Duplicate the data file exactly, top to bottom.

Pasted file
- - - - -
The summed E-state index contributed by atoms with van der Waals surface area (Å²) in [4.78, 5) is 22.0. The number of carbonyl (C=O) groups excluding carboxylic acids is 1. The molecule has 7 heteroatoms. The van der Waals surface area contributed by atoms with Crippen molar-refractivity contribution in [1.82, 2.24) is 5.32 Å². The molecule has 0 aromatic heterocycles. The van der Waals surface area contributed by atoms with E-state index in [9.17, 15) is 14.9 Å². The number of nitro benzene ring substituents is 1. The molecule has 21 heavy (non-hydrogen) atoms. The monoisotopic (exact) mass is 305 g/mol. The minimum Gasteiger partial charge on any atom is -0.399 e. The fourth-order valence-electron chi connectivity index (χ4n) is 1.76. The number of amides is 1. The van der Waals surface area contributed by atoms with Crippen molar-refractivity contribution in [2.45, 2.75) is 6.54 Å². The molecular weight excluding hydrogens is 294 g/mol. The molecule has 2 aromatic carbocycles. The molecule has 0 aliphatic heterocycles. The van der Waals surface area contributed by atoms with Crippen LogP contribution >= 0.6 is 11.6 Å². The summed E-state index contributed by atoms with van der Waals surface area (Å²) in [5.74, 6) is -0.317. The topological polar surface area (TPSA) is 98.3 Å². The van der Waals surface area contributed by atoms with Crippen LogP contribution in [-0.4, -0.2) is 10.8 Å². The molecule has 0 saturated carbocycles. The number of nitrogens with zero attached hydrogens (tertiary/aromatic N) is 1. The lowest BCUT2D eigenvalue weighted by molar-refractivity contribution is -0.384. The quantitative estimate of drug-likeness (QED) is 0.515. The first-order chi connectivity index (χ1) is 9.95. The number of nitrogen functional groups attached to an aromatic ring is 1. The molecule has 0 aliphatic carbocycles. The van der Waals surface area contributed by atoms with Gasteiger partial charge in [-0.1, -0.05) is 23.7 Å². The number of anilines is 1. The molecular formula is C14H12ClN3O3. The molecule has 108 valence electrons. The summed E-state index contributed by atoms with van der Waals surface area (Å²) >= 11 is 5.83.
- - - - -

The summed E-state index contributed by atoms with van der Waals surface area (Å²) in [4.78, 5) is 22.0. The number of carbonyl (C=O) groups excluding carboxylic acids is 1. The molecule has 7 heteroatoms. The van der Waals surface area contributed by atoms with Crippen molar-refractivity contribution in [1.82, 2.24) is 5.32 Å². The molecule has 0 aromatic heterocycles. The van der Waals surface area contributed by atoms with E-state index in [9.17, 15) is 14.9 Å². The number of nitro benzene ring substituents is 1. The molecule has 21 heavy (non-hydrogen) atoms. The monoisotopic (exact) mass is 305 g/mol. The minimum Gasteiger partial charge on any atom is -0.399 e. The fourth-order valence-electron chi connectivity index (χ4n) is 1.76. The number of amides is 1. The van der Waals surface area contributed by atoms with Crippen molar-refractivity contribution in [2.45, 2.75) is 6.54 Å². The molecular weight excluding hydrogens is 294 g/mol. The molecule has 2 aromatic carbocycles. The molecule has 0 aliphatic heterocycles. The van der Waals surface area contributed by atoms with Crippen LogP contribution >= 0.6 is 11.6 Å². The summed E-state index contributed by atoms with van der Waals surface area (Å²) in [5.74, 6) is -0.317. The topological polar surface area (TPSA) is 98.3 Å². The van der Waals surface area contributed by atoms with Crippen LogP contribution in [-0.4, -0.2) is 10.8 Å². The molecule has 0 saturated carbocycles. The number of nitrogens with zero attached hydrogens (tertiary/aromatic N) is 1. The lowest BCUT2D eigenvalue weighted by molar-refractivity contribution is -0.384. The quantitative estimate of drug-likeness (QED) is 0.515. The first-order chi connectivity index (χ1) is 9.95. The number of nitrogen functional groups attached to an aromatic ring is 1. The molecule has 0 aliphatic carbocycles. The van der Waals surface area contributed by atoms with Gasteiger partial charge in [-0.1, -0.05) is 23.7 Å². The number of anilines is 1. The molecular formula is C14H12ClN3O3. The molecule has 108 valence electrons. The summed E-state index contributed by atoms with van der Waals surface area (Å²) >= 11 is 5.83.